Throughout my life, I seem to have been one of those lucky women who didn’t ever get period pain.
Back at school, I never had a day off games or classes and I could never relate to my friends who had a heavy flow or craved sugar and could eat 6 bars of Dairy Milk in one sitting. In later life, I found it difficult to relate to those who had PMT and suddenly had the urge to injure their husbands!
I started my period at age 13; it’s actually quite an embarrassing story. I was at boarding school and the House that I was in had an odd policy concerning sanitary towels: no girls were allowed to use panty pads. So, when I noticed the bleeding, I rushed to the bathroom and got a tampax. I remember that I hadn’t inserted the tampon fully and it was very painful and so I ended up walking out of the bathroom and past the other girls in a most peculiar way!
When my periods finally stopped, the reality of it did hit me. I remember thinking, “Wow, it’s truly happened now.”
I started taking the pill at the age of 15 (without my parents’ knowledge) and I stayed on it until early 1999. In the spring, I fell pregnant with Anaïs. I then decided to have a Mirena coil (IUD) fitted. For me it was the best thing since sliced bread. I had a bit of spotting each month but my period was exactly 3 or 4 days (4 at the most). I had the Mirena coil for a few years. I hadn’t even noticed that my periods were coming to an end until my then-partner reminded me that I hadn’t had one for quite a few months.
At that point, I was suffering with all the other symptoms of the menopause including anxiety, foggy brain, joint pain, weight gain and night sweats. I went to a menopause clinic and was advised to take the Mirena coil out as it was no longer needed. The coil has to be replaced once every 4 years and so it was time for it to be taken out in any case.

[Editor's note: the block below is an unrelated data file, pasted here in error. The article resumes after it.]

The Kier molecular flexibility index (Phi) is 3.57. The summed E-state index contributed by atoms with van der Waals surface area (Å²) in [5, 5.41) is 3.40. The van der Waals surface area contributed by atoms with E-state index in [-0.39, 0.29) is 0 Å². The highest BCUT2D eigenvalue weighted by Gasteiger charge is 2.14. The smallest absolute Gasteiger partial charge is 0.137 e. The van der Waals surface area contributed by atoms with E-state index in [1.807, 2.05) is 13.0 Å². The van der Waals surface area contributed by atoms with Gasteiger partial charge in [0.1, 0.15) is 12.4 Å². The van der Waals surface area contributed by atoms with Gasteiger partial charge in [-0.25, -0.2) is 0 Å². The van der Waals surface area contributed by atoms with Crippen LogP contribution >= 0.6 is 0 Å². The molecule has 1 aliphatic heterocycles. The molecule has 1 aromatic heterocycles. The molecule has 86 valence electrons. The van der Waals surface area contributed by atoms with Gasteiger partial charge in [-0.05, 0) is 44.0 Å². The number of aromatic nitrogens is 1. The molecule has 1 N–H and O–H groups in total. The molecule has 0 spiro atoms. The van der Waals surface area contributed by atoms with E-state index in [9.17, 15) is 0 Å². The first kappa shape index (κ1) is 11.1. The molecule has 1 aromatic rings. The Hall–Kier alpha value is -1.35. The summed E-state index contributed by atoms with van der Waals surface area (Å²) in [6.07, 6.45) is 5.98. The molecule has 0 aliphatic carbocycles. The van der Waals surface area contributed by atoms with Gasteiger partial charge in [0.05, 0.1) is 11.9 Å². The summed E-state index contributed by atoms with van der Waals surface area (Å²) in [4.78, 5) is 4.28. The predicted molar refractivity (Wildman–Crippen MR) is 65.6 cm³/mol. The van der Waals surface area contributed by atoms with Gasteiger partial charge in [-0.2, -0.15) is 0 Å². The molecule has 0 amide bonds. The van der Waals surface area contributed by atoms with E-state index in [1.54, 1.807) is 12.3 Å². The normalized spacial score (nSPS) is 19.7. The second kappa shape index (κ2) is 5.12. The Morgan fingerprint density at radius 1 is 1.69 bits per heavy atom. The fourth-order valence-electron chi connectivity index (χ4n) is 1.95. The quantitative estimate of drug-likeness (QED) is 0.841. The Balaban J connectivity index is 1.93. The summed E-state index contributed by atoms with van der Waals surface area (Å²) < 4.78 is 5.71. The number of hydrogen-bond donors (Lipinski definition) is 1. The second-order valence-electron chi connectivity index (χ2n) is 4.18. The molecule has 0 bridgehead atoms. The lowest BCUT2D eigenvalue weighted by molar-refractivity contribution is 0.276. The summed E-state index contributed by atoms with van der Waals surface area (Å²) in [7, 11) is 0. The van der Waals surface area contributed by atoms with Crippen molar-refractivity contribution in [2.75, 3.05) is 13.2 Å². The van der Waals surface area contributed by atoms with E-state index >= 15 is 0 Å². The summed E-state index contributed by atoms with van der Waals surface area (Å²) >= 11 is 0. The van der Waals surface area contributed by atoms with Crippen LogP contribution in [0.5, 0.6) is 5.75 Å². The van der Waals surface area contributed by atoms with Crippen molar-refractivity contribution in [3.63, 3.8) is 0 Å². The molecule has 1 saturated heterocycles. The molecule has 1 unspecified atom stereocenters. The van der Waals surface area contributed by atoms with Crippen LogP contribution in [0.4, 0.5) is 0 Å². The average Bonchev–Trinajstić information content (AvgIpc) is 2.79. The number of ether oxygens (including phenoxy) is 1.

When my periods finally stopped, the reality of it did hit me. I remember thinking, “Wow, it’s truly happened now.” I felt a tinge of sadness as even though at the age of 49 I didn’t want to have another child, the choice had been taken away from me and it was now out of my hands. I did also wonder if maybe I should have had more kids. But thinking about it now I’ve really always been content with having just one.
What Causes Irregular Periods?
Because your periods are regulated by estrogen and progesterone, the fluctuations in these hormones that begins at perimenopause will cause fluctuations in your periods. While the menopause leads to a depletion of estrogen and progesterone, this depletion doesn’t happen steadily or slowly. In the same way, the consistency of your periods will tend to vary from more frequent to rare and the flow from lighter to heavier, until they finally stop. The menopause is the exact point in your life when you have stopped having periods for a total of 12 months.
My Top Tips
Keeping a light pad or tampon in your handbag will ensure that you’re ready even when you least expect it. Sometimes after months without a period, it might be tempting to assume you’re done for good, but it’s always safer and less stressful to stay prepared.
Try and get some sleep
Your hormones are already in flux and so it’s best not to add any additional factors that will further shake them up. A good night’s sleep will do wonders to replenish your body and help lower your rate of stress and anxiety. In return, your hormones will have less reason to spike and drop, which will help regulate your period.
Drink plenty of water
Keeping hydrated ensures that your body has a fighting chance of functioning to the best of its ability. If irregular periods mean heavier or more frequent periods for you, replenishing your body with plenty of water will help to at least keep the rest of your bodily functions running as smoothly as possible.
Consider the causes
While irregular periods are common for women approaching the menopause, it is important to consider other underlying issues that may be the cause. Other causes of irregular periods include benign polyps, endometrial atrophy and endometrial hyperplasia. Consult your GP for regular check-ups.